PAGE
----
“Keep yer voice down, Jaggy,” Pinkerton said, getting wide-eyed and looking around to make certain I wasn’t being overheard. “I shall be there, along with whatever force is necessary to apprehend those chiefs among the plotters, who most certainly will be on hand to see that the act is carried out. I will perfect my plans, but at present I perceive a plan whereby you will approach Lincoln and rather than run him through, as ye say, ye usher him quickly back aboard the train. I and my force will rush forward at that moment to apprehend the plotters. I will station more men aboard the train, and we will quickly bundle up the plotters, put ’em aboard a separate car, and take ’em immediately to Washington D.C. where we will have ’em thrown into a prison for the rest of their worthless lives. Oh, aye, Jaggy Speed, this will prove to be the finest moment for the Pinkerton Detective Agency, and ye shall be the hero among my men!”
His eyes stared off into the distance like a mooncalf, and the drool at the corners of his mouth put me in mind of a starving man staring at a steak dinner just beyond his grasp. Oh, aye, Pinkerton was as big a lunatic as Ferrandini. His plan was foolhardy on the face of it – holding the president-elect out as bait and putting him in the very moment of assassination in order to trap the Blood Tubs was all lunacy and too risky by far. But that Pinkerton’s entire plot hinged on me was beyond the pale. If this was the best that Pinkerton could do, Lincoln was all but dead already.
In late August of 1846, Jackson Speed found himself in charge of Mississippi Colonel Jefferson Davis’s mules. The work was no fun as the mules were unwilling beasts and road was choked with heat and dust, but it kept him with the baggage train in the back where he was well pleased to avoid the fighting. That didn’t work out so well for Ol’ Speedy, as we know. In the following excerpt from the book, Speed sets out from the camp at Camargo for the Mexican city of Monterrey. He was told by all who knew that there would be no fighting at Monterrey as the Mexican forces there would surely retreat in front of the Americans and leave the city open for them. That didn’t work out so well for Ol’ Speedy, either.
When I think back on it, I am amazed at my naivety. I was young and foolish, and made rash decisions without any thought to the consequences. I knew nothing then of warfare or marching. I certainly did not know then that the first rule of staying alive is always, under every circumstance, avoid marching to battle with a band of lunatic officers who are convinced of the ease of victory. When they are certain sure of victory, they are always wrong. The same can be said, too, for camp rumors. If they’re going around camp saying there will be no fight, you can bet the fight is coming.
On the first day of march, the damned mules in the baggage train again stampeded – startled, if you can imagine it, by the clanging of the cooking kettles and other gear strapped to their own backs. They scattered gear all over the road when we were not half a mile from Camargo, and those of us in the mule train spent the day reassembling all the gear and catching all the mules. After our first day of march, we camped within sight of Camargo.
Each morning, the army set off in front of us, marching in the cooler temperatures of the morning, while the muleteers – the Mexicans we hired to handle the mules – packed gear and loaded the animals. It was always late morning before we got moving, and so we marched in the hottest part of the day. The countryside was full of cactus and mesquite and any other kind of shrub that grew thorns so that there was no breeze to offer any ease to our sufferings. The dust kicked up by the mules and wagons in the supply train was so thick that most of what a person breathed in was dirt, filling the lungs and congesting the chest. We tied bandanas over our noses and mouths, but this was nearly as unpleasant as it only contributed to the extreme heat. The heat and the dust and the bandanas were so choking it all combined to make it nearly impossible to breathe.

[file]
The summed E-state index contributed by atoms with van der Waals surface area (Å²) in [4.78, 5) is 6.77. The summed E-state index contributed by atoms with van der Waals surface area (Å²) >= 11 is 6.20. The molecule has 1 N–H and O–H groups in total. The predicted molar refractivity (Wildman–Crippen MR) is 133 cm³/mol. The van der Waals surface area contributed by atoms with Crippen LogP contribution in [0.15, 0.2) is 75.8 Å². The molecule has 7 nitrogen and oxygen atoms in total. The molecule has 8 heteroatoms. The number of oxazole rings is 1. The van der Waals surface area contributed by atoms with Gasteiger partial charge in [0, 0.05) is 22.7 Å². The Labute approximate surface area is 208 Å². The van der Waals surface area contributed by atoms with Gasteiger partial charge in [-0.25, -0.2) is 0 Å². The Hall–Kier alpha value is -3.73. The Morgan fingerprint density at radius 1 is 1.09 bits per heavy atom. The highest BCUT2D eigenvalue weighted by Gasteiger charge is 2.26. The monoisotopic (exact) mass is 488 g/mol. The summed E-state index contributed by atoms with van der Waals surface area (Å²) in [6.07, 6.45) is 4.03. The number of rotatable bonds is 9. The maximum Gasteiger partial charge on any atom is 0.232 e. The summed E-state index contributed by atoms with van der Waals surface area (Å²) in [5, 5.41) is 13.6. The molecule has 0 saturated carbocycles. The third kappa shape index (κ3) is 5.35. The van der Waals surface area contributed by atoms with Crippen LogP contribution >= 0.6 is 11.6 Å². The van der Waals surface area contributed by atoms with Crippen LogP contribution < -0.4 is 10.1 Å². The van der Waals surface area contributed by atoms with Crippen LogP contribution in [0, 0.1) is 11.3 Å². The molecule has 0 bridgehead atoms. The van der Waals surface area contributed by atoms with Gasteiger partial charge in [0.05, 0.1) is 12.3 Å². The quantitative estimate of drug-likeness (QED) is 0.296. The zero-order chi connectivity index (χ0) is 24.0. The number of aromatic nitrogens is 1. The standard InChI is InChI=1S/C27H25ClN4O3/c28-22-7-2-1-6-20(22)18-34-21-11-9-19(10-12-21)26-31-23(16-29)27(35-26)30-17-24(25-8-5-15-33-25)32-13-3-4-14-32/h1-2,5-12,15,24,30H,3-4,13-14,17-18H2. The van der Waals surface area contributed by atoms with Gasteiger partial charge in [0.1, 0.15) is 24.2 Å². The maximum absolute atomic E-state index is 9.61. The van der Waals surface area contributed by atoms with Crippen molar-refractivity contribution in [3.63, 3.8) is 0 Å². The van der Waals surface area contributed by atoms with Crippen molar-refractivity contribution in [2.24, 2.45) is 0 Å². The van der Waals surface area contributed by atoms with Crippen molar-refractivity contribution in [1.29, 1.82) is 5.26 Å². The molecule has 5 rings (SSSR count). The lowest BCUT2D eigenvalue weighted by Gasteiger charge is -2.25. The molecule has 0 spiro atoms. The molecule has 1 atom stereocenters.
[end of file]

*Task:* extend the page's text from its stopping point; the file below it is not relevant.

Like everyone else, when we first set out I gave no thought to how soon I might next get water, and so I drank liberally from my canteen at the start of the march and then found – even when we stopped at night – that there was no fresh water to be had.
Often we passed soldiers who had fainted of sunstroke and were left by the side of the road, some to recover and others to die.
In the distance we could see the Sierra Madres mountains, and they promised cooler temperatures, breezes and fresh water, but they forever stayed in the distance and it seemed that no matter how much we marched we never could get any closer.
It was hellish, miserable marching, and the Mexican mules were impossible to move. No amount of whipping, beating or coaxing could get them to make reasonable time, and as often as not I took to whipping and beating the muleteers as well as the mules to give vent to my frustration.
After two weeks of marching, we at last reached our destination of Cerralvo in the Sierra Madres. This was where General Taylor and those other elements of the army that had gone on ahead of us had camped and waited for our arrival.
I can tell you that after that sun-baked, dusty road where there was no relief of any kind, being delivered into Cerralvo was like achieving the Pearly Gates of Heaven. In all my travels, I’ve seldom found a place so pleasant, and I was determined that I would not be moved from that place – not by Colonel Davis, not by Old Rough and Ready, and not by any encouragement or threat that man could make.
Cerralvo was resplendent with fresh springs and clean, clear well water. The townspeople grew all manner of fruits – oranges, watermelon, figs, lemons and even apples. There were pecan trees for shade and streams and a pleasant breeze in the higher altitude. The townspeople made a pleasant wine that I thoroughly enjoyed, and they were all so agreeable to the invading force that it felt like a holiday. One of the first things I did was bathe in one of the streams, and I nearly froze to death in the water. It was that cool and refreshing.
Clean water is a luxury, and those who have never suffered without it cannot fully appreciate what they have.
Thinking back on it now, I am almost transported, and I cannot recall any other march with any other army into any other battle that can make me have such fond recollections as those of Cerralvo.